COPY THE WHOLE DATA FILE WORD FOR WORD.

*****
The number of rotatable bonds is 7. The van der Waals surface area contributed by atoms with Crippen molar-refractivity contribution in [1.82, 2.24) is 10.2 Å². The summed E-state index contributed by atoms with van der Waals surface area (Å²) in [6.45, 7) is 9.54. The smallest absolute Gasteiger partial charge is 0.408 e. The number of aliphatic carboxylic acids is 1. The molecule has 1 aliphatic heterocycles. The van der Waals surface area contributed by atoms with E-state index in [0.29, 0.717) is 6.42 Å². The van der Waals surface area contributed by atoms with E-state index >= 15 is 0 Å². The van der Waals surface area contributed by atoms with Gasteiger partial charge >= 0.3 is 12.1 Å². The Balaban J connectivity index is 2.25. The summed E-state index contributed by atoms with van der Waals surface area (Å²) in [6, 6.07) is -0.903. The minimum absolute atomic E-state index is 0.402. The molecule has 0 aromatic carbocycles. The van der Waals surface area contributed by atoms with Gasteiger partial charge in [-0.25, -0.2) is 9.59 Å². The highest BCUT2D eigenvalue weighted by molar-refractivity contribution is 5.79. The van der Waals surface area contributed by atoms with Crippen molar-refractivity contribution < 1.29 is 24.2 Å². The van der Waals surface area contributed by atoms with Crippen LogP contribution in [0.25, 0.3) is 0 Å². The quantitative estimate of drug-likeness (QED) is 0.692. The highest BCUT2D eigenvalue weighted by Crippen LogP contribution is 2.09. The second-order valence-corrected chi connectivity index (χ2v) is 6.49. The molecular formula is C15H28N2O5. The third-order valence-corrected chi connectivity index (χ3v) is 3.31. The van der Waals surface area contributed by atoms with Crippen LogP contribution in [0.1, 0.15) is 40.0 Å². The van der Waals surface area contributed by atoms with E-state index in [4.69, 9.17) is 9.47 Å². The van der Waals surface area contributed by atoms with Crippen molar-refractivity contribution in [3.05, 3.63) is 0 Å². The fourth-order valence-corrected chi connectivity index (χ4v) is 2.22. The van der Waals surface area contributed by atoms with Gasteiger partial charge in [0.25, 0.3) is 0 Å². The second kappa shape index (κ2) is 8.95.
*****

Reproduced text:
The number of rotatable bonds is 7. The van der Waals surface area contributed by atoms with Crippen molar-refractivity contribution in [1.82, 2.24) is 10.2 Å². The summed E-state index contributed by atoms with van der Waals surface area (Å²) in [6.45, 7) is 9.54. The smallest absolute Gasteiger partial charge is 0.408 e. The number of aliphatic carboxylic acids is 1. The molecule has 1 aliphatic heterocycles. The van der Waals surface area contributed by atoms with E-state index in [0.29, 0.717) is 6.42 Å². The van der Waals surface area contributed by atoms with E-state index >= 15 is 0 Å². The van der Waals surface area contributed by atoms with Gasteiger partial charge >= 0.3 is 12.1 Å². The Balaban J connectivity index is 2.25. The summed E-state index contributed by atoms with van der Waals surface area (Å²) in [6, 6.07) is -0.903. The minimum absolute atomic E-state index is 0.402. The molecule has 0 aromatic carbocycles. The van der Waals surface area contributed by atoms with Gasteiger partial charge in [-0.25, -0.2) is 9.59 Å². The highest BCUT2D eigenvalue weighted by molar-refractivity contribution is 5.79. The van der Waals surface area contributed by atoms with Crippen molar-refractivity contribution < 1.29 is 24.2 Å². The van der Waals surface area contributed by atoms with Crippen LogP contribution in [0.25, 0.3) is 0 Å². The quantitative estimate of drug-likeness (QED) is 0.692. The highest BCUT2D eigenvalue weighted by Crippen LogP contribution is 2.09. The second-order valence-corrected chi connectivity index (χ2v) is 6.49. The molecular formula is C15H28N2O5. The third-order valence-corrected chi connectivity index (χ3v) is 3.31. The van der Waals surface area contributed by atoms with Crippen LogP contribution in [0.1, 0.15) is 40.0 Å². The van der Waals surface area contributed by atoms with E-state index in [4.69, 9.17) is 9.47 Å². The van der Waals surface area contributed by atoms with Crippen molar-refractivity contribution in [3.05, 3.63) is 0 Å². The fourth-order valence-corrected chi connectivity index (χ4v) is 2.22. The van der Waals surface area contributed by atoms with Gasteiger partial charge in [0.25, 0.3) is 0 Å². The second kappa shape index (κ2) is 8.95.